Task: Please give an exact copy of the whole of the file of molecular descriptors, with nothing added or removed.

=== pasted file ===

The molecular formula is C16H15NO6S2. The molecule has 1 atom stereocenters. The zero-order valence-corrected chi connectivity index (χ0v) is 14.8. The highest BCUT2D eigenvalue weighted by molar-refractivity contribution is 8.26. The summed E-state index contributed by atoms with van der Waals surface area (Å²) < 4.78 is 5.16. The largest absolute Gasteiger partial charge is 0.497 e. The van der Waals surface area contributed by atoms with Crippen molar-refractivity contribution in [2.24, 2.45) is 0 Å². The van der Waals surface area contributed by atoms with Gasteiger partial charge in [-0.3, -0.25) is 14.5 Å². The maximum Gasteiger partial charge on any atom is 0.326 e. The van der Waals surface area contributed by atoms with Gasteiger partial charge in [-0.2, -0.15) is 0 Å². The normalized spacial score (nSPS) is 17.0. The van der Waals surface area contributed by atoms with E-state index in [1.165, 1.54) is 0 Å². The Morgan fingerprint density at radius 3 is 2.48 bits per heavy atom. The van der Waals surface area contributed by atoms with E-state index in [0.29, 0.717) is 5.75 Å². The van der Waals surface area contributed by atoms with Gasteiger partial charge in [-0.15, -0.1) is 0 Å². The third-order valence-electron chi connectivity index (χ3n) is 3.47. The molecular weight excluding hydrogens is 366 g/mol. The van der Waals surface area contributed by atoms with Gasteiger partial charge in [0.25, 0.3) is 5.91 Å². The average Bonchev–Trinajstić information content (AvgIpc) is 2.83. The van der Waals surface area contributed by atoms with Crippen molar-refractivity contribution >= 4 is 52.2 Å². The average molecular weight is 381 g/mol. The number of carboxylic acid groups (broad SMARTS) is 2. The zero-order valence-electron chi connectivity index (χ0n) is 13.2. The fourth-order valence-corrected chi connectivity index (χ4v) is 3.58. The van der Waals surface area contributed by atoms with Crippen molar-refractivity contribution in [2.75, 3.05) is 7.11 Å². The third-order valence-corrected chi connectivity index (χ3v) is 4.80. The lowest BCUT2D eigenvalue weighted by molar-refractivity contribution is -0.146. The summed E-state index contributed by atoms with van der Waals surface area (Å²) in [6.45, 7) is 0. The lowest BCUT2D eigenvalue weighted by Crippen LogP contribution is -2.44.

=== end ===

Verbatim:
The molecular formula is C16H15NO6S2. The molecule has 1 atom stereocenters. The zero-order valence-corrected chi connectivity index (χ0v) is 14.8. The highest BCUT2D eigenvalue weighted by molar-refractivity contribution is 8.26. The summed E-state index contributed by atoms with van der Waals surface area (Å²) < 4.78 is 5.16. The largest absolute Gasteiger partial charge is 0.497 e. The van der Waals surface area contributed by atoms with Crippen molar-refractivity contribution in [2.24, 2.45) is 0 Å². The van der Waals surface area contributed by atoms with Gasteiger partial charge in [-0.3, -0.25) is 14.5 Å². The maximum Gasteiger partial charge on any atom is 0.326 e. The van der Waals surface area contributed by atoms with Gasteiger partial charge in [-0.2, -0.15) is 0 Å². The normalized spacial score (nSPS) is 17.0. The van der Waals surface area contributed by atoms with E-state index in [1.165, 1.54) is 0 Å². The Morgan fingerprint density at radius 3 is 2.48 bits per heavy atom. The van der Waals surface area contributed by atoms with E-state index in [0.29, 0.717) is 5.75 Å². The van der Waals surface area contributed by atoms with Gasteiger partial charge in [-0.15, -0.1) is 0 Å². The third-order valence-electron chi connectivity index (χ3n) is 3.47. The molecular weight excluding hydrogens is 366 g/mol. The van der Waals surface area contributed by atoms with Gasteiger partial charge in [0.25, 0.3) is 5.91 Å². The average Bonchev–Trinajstić information content (AvgIpc) is 2.83. The van der Waals surface area contributed by atoms with Crippen molar-refractivity contribution >= 4 is 52.2 Å². The average molecular weight is 381 g/mol. The number of carboxylic acid groups (broad SMARTS) is 2. The zero-order valence-electron chi connectivity index (χ0n) is 13.2. The fourth-order valence-corrected chi connectivity index (χ4v) is 3.58. The van der Waals surface area contributed by atoms with Crippen molar-refractivity contribution in [2.75, 3.05) is 7.11 Å². The third-order valence-corrected chi connectivity index (χ3v) is 4.80. The lowest BCUT2D eigenvalue weighted by molar-refractivity contribution is -0.146. The summed E-state index contributed by atoms with van der Waals surface area (Å²) in [6.45, 7) is 0. The lowest BCUT2D eigenvalue weighted by Crippen LogP contribution is -2.44.